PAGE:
I rationalised that I would not meet the people again and so it did not matter if they refused to be photographed.  But as I considered this further I identified that part of my fear was more to do with the risk that I could in fact meet these local people again at some point.  Presumably that is why the assignment specifically asks for local people in order to allow students to experience and overcome this fear.


Research

Having selected my target subject type, I then looked to other practitioners for inspiration on how to photograph them.

Bruce Gilden is one street photographer I have always admired for his ability ability to overcome all the fears I outlined in the previous section in an audacious way.  His style can be very confrontational. However it is also very candid street photography and this is not what I wanted to achieve for this assignment, instead I wanted to deliver a series of posed, considered portraits where the subjects are very aware that they are being photographed.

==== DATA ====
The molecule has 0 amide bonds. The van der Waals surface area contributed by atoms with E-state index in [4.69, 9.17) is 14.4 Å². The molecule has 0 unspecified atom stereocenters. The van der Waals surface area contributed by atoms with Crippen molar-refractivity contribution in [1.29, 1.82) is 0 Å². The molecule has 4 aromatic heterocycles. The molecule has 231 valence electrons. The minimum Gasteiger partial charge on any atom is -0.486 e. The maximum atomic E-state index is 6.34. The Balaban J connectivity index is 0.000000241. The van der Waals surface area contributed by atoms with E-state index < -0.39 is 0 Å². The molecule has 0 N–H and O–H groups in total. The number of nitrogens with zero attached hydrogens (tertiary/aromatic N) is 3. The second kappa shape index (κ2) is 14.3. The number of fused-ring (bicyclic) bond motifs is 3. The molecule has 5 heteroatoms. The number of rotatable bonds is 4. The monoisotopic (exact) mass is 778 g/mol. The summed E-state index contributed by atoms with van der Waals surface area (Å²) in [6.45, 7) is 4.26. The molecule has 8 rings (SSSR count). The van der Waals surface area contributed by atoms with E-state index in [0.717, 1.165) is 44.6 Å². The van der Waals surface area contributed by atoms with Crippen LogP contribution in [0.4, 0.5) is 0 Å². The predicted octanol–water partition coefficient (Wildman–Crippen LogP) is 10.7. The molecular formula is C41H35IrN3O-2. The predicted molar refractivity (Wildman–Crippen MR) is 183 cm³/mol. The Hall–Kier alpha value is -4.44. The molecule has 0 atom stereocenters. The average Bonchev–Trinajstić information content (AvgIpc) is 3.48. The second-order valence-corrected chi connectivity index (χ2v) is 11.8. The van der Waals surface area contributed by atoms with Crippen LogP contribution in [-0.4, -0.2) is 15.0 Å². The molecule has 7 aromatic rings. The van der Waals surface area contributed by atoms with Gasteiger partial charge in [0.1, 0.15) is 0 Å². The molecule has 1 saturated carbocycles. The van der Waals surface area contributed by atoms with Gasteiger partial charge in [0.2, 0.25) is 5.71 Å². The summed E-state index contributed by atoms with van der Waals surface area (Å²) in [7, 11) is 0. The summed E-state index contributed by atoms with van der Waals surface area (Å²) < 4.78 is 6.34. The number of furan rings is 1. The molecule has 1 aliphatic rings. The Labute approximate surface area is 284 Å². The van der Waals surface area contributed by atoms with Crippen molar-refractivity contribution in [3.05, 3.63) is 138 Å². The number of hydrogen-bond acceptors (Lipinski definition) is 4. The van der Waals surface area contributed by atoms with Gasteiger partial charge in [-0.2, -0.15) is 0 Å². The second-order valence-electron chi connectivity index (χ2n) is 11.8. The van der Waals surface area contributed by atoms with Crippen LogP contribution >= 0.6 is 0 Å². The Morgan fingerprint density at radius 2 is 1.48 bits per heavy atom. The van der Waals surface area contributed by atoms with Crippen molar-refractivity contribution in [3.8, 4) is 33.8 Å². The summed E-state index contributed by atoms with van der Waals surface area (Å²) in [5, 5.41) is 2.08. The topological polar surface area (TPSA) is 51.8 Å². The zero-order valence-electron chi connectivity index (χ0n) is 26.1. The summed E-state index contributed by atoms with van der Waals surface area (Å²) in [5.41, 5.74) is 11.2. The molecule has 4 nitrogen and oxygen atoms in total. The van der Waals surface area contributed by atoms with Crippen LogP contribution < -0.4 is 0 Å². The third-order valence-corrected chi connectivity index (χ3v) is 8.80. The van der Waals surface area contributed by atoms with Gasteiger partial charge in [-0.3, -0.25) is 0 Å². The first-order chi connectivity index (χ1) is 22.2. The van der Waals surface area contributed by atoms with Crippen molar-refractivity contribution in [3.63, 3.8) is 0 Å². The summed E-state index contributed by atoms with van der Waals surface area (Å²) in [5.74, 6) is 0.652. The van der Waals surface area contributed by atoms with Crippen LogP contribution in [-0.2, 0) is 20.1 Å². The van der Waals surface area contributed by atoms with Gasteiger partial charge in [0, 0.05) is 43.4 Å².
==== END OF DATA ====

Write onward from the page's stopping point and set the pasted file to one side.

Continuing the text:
However Gilden’s latest project, Faces, does take a more traditional approach to portraiture in many respects.

http://www.brucegilden.com

The more ‘characterful’ aspects of his subjects are still accentuated through the use of extreme colour saturation and Clarity in post processing, but fundamentally these are mostly tightly cropped head and shoulder portraits.  Although I could not expect to meet such interesting people as Gilden, I was inspired to follow a similar head and shoulders approach towards making a small typology of local people.

My tutor encouraged me to explore the methods and work of Diane Arbus. Magazine Work contains almost as much text as images within its pages since Arbus goes to great lengths to explain how she really got to know her subjects before photographing them.  For example, of Mae West she says she was ‘imperious, adorable, magnanimous, genteel and girlish‘ (Arbus, p58).  These personal attributes are then accentuated in the accompanying portrait of West on page 59.